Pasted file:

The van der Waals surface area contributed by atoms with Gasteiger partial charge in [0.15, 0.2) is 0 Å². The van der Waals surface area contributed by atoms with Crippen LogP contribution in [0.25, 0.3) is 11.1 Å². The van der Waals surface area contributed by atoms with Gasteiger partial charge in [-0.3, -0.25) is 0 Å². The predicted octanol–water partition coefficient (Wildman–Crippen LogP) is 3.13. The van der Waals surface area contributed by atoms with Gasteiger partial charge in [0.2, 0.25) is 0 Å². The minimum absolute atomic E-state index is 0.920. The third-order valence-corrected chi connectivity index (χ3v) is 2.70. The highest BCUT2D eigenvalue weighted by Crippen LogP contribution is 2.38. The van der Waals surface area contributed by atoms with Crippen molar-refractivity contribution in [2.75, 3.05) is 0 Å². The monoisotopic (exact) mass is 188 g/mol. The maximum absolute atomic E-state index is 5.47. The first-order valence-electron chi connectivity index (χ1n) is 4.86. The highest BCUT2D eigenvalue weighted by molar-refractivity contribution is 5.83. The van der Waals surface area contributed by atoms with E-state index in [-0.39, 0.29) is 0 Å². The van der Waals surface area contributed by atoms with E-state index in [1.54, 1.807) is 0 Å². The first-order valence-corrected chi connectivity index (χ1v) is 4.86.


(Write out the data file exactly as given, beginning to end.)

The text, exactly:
The van der Waals surface area contributed by atoms with Gasteiger partial charge in [0.15, 0.2) is 0 Å². The van der Waals surface area contributed by atoms with Crippen LogP contribution in [0.25, 0.3) is 11.1 Å². The van der Waals surface area contributed by atoms with Gasteiger partial charge in [-0.3, -0.25) is 0 Å². The predicted octanol–water partition coefficient (Wildman–Crippen LogP) is 3.13. The van der Waals surface area contributed by atoms with Gasteiger partial charge in [0.2, 0.25) is 0 Å². The minimum absolute atomic E-state index is 0.920. The third-order valence-corrected chi connectivity index (χ3v) is 2.70. The highest BCUT2D eigenvalue weighted by Crippen LogP contribution is 2.38. The van der Waals surface area contributed by atoms with Crippen molar-refractivity contribution in [2.75, 3.05) is 0 Å². The monoisotopic (exact) mass is 188 g/mol. The maximum absolute atomic E-state index is 5.47. The first-order valence-electron chi connectivity index (χ1n) is 4.86. The highest BCUT2D eigenvalue weighted by molar-refractivity contribution is 5.83. The van der Waals surface area contributed by atoms with E-state index in [-0.39, 0.29) is 0 Å². The van der Waals surface area contributed by atoms with E-state index in [1.54, 1.807) is 0 Å². The first-order valence-corrected chi connectivity index (χ1v) is 4.86.